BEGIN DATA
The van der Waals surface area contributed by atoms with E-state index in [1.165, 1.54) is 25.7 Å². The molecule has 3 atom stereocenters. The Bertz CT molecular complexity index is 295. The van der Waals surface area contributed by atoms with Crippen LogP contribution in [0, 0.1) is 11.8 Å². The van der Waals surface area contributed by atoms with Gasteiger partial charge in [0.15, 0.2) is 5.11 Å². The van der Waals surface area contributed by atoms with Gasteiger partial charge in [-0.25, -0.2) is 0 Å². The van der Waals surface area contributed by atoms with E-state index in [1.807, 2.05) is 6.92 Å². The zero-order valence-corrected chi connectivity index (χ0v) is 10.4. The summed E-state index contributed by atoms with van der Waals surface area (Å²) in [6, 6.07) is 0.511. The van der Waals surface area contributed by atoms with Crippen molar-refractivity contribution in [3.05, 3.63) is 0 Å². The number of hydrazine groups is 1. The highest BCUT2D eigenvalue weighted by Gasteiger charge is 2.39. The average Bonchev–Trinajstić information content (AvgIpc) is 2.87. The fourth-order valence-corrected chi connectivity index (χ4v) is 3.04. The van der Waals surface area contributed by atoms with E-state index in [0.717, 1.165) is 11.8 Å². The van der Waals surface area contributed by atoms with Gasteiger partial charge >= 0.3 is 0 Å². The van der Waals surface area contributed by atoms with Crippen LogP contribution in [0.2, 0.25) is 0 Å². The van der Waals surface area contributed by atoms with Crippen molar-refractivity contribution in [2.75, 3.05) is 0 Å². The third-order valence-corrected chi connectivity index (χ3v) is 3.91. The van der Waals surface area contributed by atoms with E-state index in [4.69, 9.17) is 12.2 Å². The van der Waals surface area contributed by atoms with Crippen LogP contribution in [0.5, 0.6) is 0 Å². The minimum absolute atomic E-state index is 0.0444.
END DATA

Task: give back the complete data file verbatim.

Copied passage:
The van der Waals surface area contributed by atoms with E-state index in [1.165, 1.54) is 25.7 Å². The molecule has 3 atom stereocenters. The Bertz CT molecular complexity index is 295. The van der Waals surface area contributed by atoms with Crippen LogP contribution in [0, 0.1) is 11.8 Å². The van der Waals surface area contributed by atoms with Gasteiger partial charge in [0.15, 0.2) is 5.11 Å². The van der Waals surface area contributed by atoms with Gasteiger partial charge in [-0.25, -0.2) is 0 Å². The van der Waals surface area contributed by atoms with E-state index in [1.807, 2.05) is 6.92 Å². The zero-order valence-corrected chi connectivity index (χ0v) is 10.4. The summed E-state index contributed by atoms with van der Waals surface area (Å²) in [6, 6.07) is 0.511. The van der Waals surface area contributed by atoms with Crippen molar-refractivity contribution in [3.05, 3.63) is 0 Å². The number of hydrazine groups is 1. The highest BCUT2D eigenvalue weighted by Gasteiger charge is 2.39. The average Bonchev–Trinajstić information content (AvgIpc) is 2.87. The fourth-order valence-corrected chi connectivity index (χ4v) is 3.04. The van der Waals surface area contributed by atoms with E-state index in [0.717, 1.165) is 11.8 Å². The van der Waals surface area contributed by atoms with Gasteiger partial charge >= 0.3 is 0 Å². The van der Waals surface area contributed by atoms with Crippen LogP contribution in [0.2, 0.25) is 0 Å². The van der Waals surface area contributed by atoms with Crippen molar-refractivity contribution in [2.75, 3.05) is 0 Å². The third-order valence-corrected chi connectivity index (χ3v) is 3.91. The van der Waals surface area contributed by atoms with E-state index in [4.69, 9.17) is 12.2 Å². The van der Waals surface area contributed by atoms with Crippen LogP contribution in [0.5, 0.6) is 0 Å². The minimum absolute atomic E-state index is 0.0444.